Reza Khan Monif, Paris, France. 
From 1910 to 1942
Henri Vever (1854-1942), Paris and Noyers, France, purchased from Reza Khan Monif, Paris, France on October 14, 1910. 
From 1942 to 1986
Family member, Paris and Boulogne, France, by inheritance from Henri Vever, Paris and Noyers, France. 
Arthur M. Sackler Gallery, purchased from a family member, Paris and Boulogne, France. 
 See Susan Nemazee, "Appendix 7: Chart of Recent Provenance" in An Annotated and Illustrated Checklist of the Vever Collection, Glenn D. Lowry et al. (Washington, DC: Arthur M. Sackler Gallery, Smithsonian Institution; Seattle and London: University of Washington Press, 1988), p. 407. See also Glen D. Lowry and Susan Nemazee, "Appendix 2: Ledger of Acquisitions, 1894 and 1907-17" in A Jeweler’s Eye: Islamic Arts of the Book from the Vever Collection (Washington, DC: Arthur M. Sackler Gallery, Smithsonian Institution; Seattle and London: University of Washington Press, 1988), p. 230.
 See note 1.
 See the Agreement for the Purchase and Sale of the Henri Vever Collection of January 9, 1986, Collections Management Office.
 See note 3.
- Previous Owner(s)
Reiza Khan Monif
Henri Vever 1854 - 1942
Francois Mautin French, born 1907
Detached folio from a dispersed copy of the Shahnama (Book of kings) by Firdawsi; text: Persian in black nasta'liq script; recto: text, four columns, twenty-five lines; verso: illustration and text, Rustam slays Suhrab; one of a group of twenty-five folios.
Border: The text is set in gold, red and blue rulings on cream-colored paper; the painting is set in gold, red and blue rulings on paper with birds and floral motifs.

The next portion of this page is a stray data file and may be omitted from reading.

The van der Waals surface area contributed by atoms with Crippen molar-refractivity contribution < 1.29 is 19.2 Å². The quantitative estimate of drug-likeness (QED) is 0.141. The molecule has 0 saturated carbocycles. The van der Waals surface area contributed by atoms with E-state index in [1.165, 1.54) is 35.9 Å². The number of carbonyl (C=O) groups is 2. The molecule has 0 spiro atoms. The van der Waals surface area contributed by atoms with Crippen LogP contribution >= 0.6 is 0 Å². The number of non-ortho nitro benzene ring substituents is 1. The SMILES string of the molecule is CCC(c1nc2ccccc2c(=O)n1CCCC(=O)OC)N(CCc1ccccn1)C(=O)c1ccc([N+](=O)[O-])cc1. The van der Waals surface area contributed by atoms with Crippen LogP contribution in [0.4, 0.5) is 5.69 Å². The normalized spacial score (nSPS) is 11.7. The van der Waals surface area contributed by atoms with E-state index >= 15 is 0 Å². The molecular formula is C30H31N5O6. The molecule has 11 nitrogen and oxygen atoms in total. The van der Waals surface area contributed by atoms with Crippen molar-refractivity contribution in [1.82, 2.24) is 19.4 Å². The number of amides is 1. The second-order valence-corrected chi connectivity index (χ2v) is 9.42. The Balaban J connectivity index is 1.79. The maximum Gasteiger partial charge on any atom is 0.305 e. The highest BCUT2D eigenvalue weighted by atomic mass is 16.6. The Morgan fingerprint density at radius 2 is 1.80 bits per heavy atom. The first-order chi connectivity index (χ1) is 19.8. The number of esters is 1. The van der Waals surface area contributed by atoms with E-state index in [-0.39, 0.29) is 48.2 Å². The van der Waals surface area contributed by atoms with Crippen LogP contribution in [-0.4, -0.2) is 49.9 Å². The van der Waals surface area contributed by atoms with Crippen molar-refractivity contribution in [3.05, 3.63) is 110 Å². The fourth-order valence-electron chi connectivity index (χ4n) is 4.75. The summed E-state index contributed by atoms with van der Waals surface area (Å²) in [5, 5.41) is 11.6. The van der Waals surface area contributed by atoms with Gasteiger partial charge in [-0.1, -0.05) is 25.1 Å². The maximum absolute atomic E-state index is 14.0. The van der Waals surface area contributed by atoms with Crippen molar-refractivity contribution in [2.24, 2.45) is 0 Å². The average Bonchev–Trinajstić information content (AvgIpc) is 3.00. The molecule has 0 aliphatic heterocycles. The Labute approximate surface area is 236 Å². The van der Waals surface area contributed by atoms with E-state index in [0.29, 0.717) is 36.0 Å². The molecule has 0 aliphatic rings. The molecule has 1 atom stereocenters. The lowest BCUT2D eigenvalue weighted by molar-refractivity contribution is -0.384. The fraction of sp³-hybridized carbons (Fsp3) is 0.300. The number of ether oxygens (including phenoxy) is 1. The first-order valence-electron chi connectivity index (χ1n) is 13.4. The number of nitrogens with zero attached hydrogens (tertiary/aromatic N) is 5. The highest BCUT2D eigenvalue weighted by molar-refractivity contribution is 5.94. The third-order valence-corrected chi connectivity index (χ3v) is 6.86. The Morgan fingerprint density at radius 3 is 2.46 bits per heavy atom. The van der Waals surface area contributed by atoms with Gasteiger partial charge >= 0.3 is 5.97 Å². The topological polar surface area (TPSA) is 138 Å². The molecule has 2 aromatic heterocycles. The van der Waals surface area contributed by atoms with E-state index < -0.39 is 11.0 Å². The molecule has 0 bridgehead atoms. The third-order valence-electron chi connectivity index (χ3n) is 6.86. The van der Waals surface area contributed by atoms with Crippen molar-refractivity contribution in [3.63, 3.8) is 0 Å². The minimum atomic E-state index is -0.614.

One of the most tragic stories in the Book of Kings is that of the hero Rustam and his son, Suhrab. Firdawsi maintains that in the course of his heroic deeds in Turan, Rustam marries the beautiful Turanian princess Tahmina. Their son, Suhrab, grows up in Rustam’s absence to become a great champion of the Turanians. Never having met his legendary father, Suhrab leaves Turan in search of Rustam. When the villainous Afrasiyab, the king of the Turanians, finds out about Suhrab’s intentions, he plots a deadly confrontation between father and son, in which neither will know the other’s identity. Indeed, Rustam and Suhrab meet on the battlefield and Rustam, “swiftly drew a dagger from his belt, and tore the breast of that stout-hearted youth.” Once he discovers his victim’s identity, Rustam “wept a bloody stream and tore his hair.” The dying Suhrab consoles his father and blames the inevitability of fate for their first and final encounter.
- Published References
- Glenn D. Lowry, Milo Cleveland Beach, Elisabeth West FitzHugh, Susan Nemanzee, Janet Snyder. An Annotated and Illustrated Checklist of the Vever Collection. Washington and Seattle. cat. 130, p. 114.
- Collection Area(s)
- Arts of the Islamic World
- Web Resources
- Google Cultural Institute
- Rights Statement
Copyright with museum